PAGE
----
Let these be the matters stated concerning the differences both of the number and some (of the means?) of imitation.
4. Some two causes, and these natural ones, seem to have given birth to poetics.
For both imitating is natural  to men from childhood--they differ from the other animals in that [man] is the greatest imitator and he crafts his first acquisitions of knowledge  through imitation--and also all men delight in imitations.
And the proof of this is what happens in the event: for we enjoy seeing especially accurate likenesses of things which we observe with discomfort, for example the transformations of the most dishonourable beasts and corpses. And the cause is this: because to learn is supremely enjoyable not only for lovers of wisdom but is so for others in the same way though they share in this for a short time. For because of this those who view the images enjoy them, because it happens that those who observe learn and conclude what each [is]—i.e., this is that. When someone happens not to have previously seen [the object], the imitation does not indeed craft the enjoyment but [it is] through the workmanship or the color  or some other such cause.
And since there is in us, according to nature, the imitation of both harmony and rhythm (for it is clear that meters are parts of rhythms) men developed from the beginning [stage], specifically in respect to these things, and progressing little by little, they produced the poetic work from their experimentations; for the more distinguished [poets] imitated excellent deeds and the deeds of those sorts of men, while those of a poorer rate the deeds of petty men  at first crafting censorious works, just as the others [crafted] praises and encomia.
While we can mention this sort of poetic work of not one of those prior to Homer, though it is likely there were many, after Homer (for example his Margites and other such sorts of poetical works) there are those beginning with whom the connected iambic meter came—on account of which it is now called “iambic”, because in this meter they “iambicized” (lampooned) each other. Some of the ancients also originated heroic meters and some iambics; and just as Homer was ‘the poet’ in respect to the most weighty matters (because he crafted well but also because he crafted dramatic imitations) so thus he was also the first one who displayed the dramatic poetic forms of comedy, not satirically but humorously; for the Margites has an analogy: as the Iliad and the Odyssey are to tragedies, so is this work to comedies.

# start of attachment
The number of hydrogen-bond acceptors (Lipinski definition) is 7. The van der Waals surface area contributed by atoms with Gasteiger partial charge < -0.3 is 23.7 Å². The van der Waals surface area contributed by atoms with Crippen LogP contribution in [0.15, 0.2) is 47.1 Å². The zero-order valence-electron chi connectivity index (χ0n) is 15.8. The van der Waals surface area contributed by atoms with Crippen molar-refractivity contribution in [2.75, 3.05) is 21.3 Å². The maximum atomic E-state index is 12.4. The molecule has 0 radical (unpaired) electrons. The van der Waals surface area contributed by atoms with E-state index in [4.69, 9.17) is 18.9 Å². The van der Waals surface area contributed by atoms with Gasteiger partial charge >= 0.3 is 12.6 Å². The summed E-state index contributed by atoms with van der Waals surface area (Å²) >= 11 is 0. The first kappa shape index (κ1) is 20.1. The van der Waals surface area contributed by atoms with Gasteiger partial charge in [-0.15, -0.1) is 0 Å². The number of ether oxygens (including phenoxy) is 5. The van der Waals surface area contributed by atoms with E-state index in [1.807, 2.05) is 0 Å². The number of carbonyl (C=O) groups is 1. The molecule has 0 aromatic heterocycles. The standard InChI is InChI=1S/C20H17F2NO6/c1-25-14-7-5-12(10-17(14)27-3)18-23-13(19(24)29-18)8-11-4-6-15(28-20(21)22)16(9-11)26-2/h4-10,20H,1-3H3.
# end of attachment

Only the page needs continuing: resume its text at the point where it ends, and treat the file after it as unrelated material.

“poetics” for the abstract noun “poetikh” as that seems to be general enough to insinuate more than English poesy.
 the adjective is a compound (literally “with nature”) that also means, “innate, inborn, inbred.”
 Yes this is awkward -- here again I could be accused of overtranslation as “acquisitions of knowledge” is simply one word that is often translated simply as “education” or “lessons” and who “crafts an acquisition”? However, the verb is in the middle voice and I wanted to get across the idea that men ‘make the lessons’ for (or ‘teach’) themselves; simply saying ‘educate’ or ‘learn’ here implies for us a classroom, pedagogical setting, whereas Aristotle is speaking of the nature of man: on his own he is an ‘imitator’ from the first, this is how he learns, and he does it by that same crafting (poiew—the verb that this whole treatise is on) that he uses to make poetical works.
 The point is clear, but I really don’t know what this means. Does he mean snake molting and the rotting of corpses?
 “superficial appearance”
 could also be “impromptus” which resonates with the mention of “rhythm” and “harmony” above, but that English word is understood too exclusively musically, for Ar. clearly understands poetry in general (playwriting verse, etc.) as well as instrument-craft.
 here the contrast in the deeds is phaulos and kalos instead of phaulos with spoudaios as above (1448a, section 2, see Burglar’s note #1). If there are objections an aristocratic tone I refer the reader to the Politics.